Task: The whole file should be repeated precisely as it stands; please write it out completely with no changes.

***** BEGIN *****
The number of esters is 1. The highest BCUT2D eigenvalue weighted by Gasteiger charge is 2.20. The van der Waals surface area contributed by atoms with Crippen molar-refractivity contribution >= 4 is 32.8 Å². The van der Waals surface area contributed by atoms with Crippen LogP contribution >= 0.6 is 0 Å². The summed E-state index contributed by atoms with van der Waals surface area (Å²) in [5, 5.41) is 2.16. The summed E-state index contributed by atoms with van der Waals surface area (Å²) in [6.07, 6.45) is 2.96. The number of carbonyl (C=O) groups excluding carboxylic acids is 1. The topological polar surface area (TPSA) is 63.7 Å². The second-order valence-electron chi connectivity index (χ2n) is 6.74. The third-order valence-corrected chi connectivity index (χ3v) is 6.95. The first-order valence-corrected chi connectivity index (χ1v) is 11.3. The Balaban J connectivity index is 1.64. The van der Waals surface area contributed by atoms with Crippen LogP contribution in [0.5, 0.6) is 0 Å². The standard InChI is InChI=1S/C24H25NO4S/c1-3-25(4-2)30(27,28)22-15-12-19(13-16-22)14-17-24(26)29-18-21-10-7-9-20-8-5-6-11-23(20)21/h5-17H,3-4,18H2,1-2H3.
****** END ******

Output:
The number of esters is 1. The highest BCUT2D eigenvalue weighted by Gasteiger charge is 2.20. The van der Waals surface area contributed by atoms with Crippen molar-refractivity contribution >= 4 is 32.8 Å². The van der Waals surface area contributed by atoms with Crippen LogP contribution >= 0.6 is 0 Å². The summed E-state index contributed by atoms with van der Waals surface area (Å²) in [5, 5.41) is 2.16. The summed E-state index contributed by atoms with van der Waals surface area (Å²) in [6.07, 6.45) is 2.96. The number of carbonyl (C=O) groups excluding carboxylic acids is 1. The topological polar surface area (TPSA) is 63.7 Å². The second-order valence-electron chi connectivity index (χ2n) is 6.74. The third-order valence-corrected chi connectivity index (χ3v) is 6.95. The first-order valence-corrected chi connectivity index (χ1v) is 11.3. The Balaban J connectivity index is 1.64. The van der Waals surface area contributed by atoms with Crippen LogP contribution in [0.5, 0.6) is 0 Å². The standard InChI is InChI=1S/C24H25NO4S/c1-3-25(4-2)30(27,28)22-15-12-19(13-16-22)14-17-24(26)29-18-21-10-7-9-20-8-5-6-11-23(20)21/h5-17H,3-4,18H2,1-2H3.